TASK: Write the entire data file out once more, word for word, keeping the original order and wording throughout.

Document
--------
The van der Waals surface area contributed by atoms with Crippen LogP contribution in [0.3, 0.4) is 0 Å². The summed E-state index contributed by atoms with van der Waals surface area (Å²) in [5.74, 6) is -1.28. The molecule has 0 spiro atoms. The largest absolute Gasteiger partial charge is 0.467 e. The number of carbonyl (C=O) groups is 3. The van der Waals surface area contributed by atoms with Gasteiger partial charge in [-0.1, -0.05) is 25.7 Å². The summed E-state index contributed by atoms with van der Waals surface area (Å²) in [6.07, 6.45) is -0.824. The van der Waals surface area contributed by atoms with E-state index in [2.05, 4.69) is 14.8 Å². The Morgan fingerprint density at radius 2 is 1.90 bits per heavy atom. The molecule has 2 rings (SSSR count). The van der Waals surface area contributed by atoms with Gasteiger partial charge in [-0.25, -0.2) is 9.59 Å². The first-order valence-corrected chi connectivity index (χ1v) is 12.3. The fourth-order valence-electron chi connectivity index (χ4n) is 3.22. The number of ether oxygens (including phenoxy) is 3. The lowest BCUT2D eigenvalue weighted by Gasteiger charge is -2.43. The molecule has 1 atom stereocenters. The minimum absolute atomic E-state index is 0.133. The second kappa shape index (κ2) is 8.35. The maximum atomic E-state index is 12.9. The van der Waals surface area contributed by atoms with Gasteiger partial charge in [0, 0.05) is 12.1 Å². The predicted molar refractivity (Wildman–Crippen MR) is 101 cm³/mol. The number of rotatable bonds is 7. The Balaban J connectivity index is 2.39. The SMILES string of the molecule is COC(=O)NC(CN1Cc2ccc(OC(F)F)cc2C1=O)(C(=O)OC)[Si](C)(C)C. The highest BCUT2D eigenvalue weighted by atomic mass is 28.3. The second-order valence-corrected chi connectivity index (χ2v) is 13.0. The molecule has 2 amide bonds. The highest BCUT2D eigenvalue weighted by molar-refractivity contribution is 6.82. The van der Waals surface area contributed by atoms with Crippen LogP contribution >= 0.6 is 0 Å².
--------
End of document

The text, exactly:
The van der Waals surface area contributed by atoms with Crippen LogP contribution in [0.3, 0.4) is 0 Å². The summed E-state index contributed by atoms with van der Waals surface area (Å²) in [5.74, 6) is -1.28. The molecule has 0 spiro atoms. The largest absolute Gasteiger partial charge is 0.467 e. The number of carbonyl (C=O) groups is 3. The van der Waals surface area contributed by atoms with Gasteiger partial charge in [-0.1, -0.05) is 25.7 Å². The summed E-state index contributed by atoms with van der Waals surface area (Å²) in [6.07, 6.45) is -0.824. The van der Waals surface area contributed by atoms with E-state index in [2.05, 4.69) is 14.8 Å². The Morgan fingerprint density at radius 2 is 1.90 bits per heavy atom. The molecule has 2 rings (SSSR count). The van der Waals surface area contributed by atoms with Gasteiger partial charge in [-0.25, -0.2) is 9.59 Å². The first-order valence-corrected chi connectivity index (χ1v) is 12.3. The fourth-order valence-electron chi connectivity index (χ4n) is 3.22. The number of ether oxygens (including phenoxy) is 3. The lowest BCUT2D eigenvalue weighted by Gasteiger charge is -2.43. The molecule has 1 atom stereocenters. The minimum absolute atomic E-state index is 0.133. The second kappa shape index (κ2) is 8.35. The maximum atomic E-state index is 12.9. The van der Waals surface area contributed by atoms with Gasteiger partial charge in [0, 0.05) is 12.1 Å². The predicted molar refractivity (Wildman–Crippen MR) is 101 cm³/mol. The number of rotatable bonds is 7. The Balaban J connectivity index is 2.39. The SMILES string of the molecule is COC(=O)NC(CN1Cc2ccc(OC(F)F)cc2C1=O)(C(=O)OC)[Si](C)(C)C. The highest BCUT2D eigenvalue weighted by atomic mass is 28.3. The second-order valence-corrected chi connectivity index (χ2v) is 13.0. The molecule has 2 amide bonds. The highest BCUT2D eigenvalue weighted by molar-refractivity contribution is 6.82. The van der Waals surface area contributed by atoms with Crippen LogP contribution >= 0.6 is 0 Å².